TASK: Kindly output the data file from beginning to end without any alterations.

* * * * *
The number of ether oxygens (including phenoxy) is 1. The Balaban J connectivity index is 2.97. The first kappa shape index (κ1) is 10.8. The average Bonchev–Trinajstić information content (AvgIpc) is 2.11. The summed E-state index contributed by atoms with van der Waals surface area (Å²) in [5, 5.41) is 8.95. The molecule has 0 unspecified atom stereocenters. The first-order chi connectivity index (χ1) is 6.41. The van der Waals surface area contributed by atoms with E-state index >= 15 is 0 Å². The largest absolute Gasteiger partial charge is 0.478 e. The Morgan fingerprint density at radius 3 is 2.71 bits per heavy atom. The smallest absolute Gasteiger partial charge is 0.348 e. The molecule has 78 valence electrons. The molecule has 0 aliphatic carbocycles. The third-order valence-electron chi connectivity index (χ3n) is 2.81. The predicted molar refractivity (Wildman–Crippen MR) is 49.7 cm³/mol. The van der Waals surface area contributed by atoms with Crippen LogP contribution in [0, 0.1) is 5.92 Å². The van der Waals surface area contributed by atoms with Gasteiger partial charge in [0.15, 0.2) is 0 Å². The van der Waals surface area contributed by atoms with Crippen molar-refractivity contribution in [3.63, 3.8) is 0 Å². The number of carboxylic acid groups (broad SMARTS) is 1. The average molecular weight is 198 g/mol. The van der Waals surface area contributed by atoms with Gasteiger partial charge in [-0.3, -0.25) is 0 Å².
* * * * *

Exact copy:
The number of ether oxygens (including phenoxy) is 1. The Balaban J connectivity index is 2.97. The first kappa shape index (κ1) is 10.8. The average Bonchev–Trinajstić information content (AvgIpc) is 2.11. The summed E-state index contributed by atoms with van der Waals surface area (Å²) in [5, 5.41) is 8.95. The molecule has 0 unspecified atom stereocenters. The first-order chi connectivity index (χ1) is 6.41. The van der Waals surface area contributed by atoms with E-state index >= 15 is 0 Å². The largest absolute Gasteiger partial charge is 0.478 e. The Morgan fingerprint density at radius 3 is 2.71 bits per heavy atom. The smallest absolute Gasteiger partial charge is 0.348 e. The molecule has 78 valence electrons. The molecule has 0 aliphatic carbocycles. The third-order valence-electron chi connectivity index (χ3n) is 2.81. The predicted molar refractivity (Wildman–Crippen MR) is 49.7 cm³/mol. The van der Waals surface area contributed by atoms with Crippen LogP contribution in [0, 0.1) is 5.92 Å². The van der Waals surface area contributed by atoms with Gasteiger partial charge in [0.15, 0.2) is 0 Å². The van der Waals surface area contributed by atoms with Crippen molar-refractivity contribution in [3.63, 3.8) is 0 Å². The number of carboxylic acid groups (broad SMARTS) is 1. The average molecular weight is 198 g/mol. The van der Waals surface area contributed by atoms with Gasteiger partial charge in [-0.3, -0.25) is 0 Å².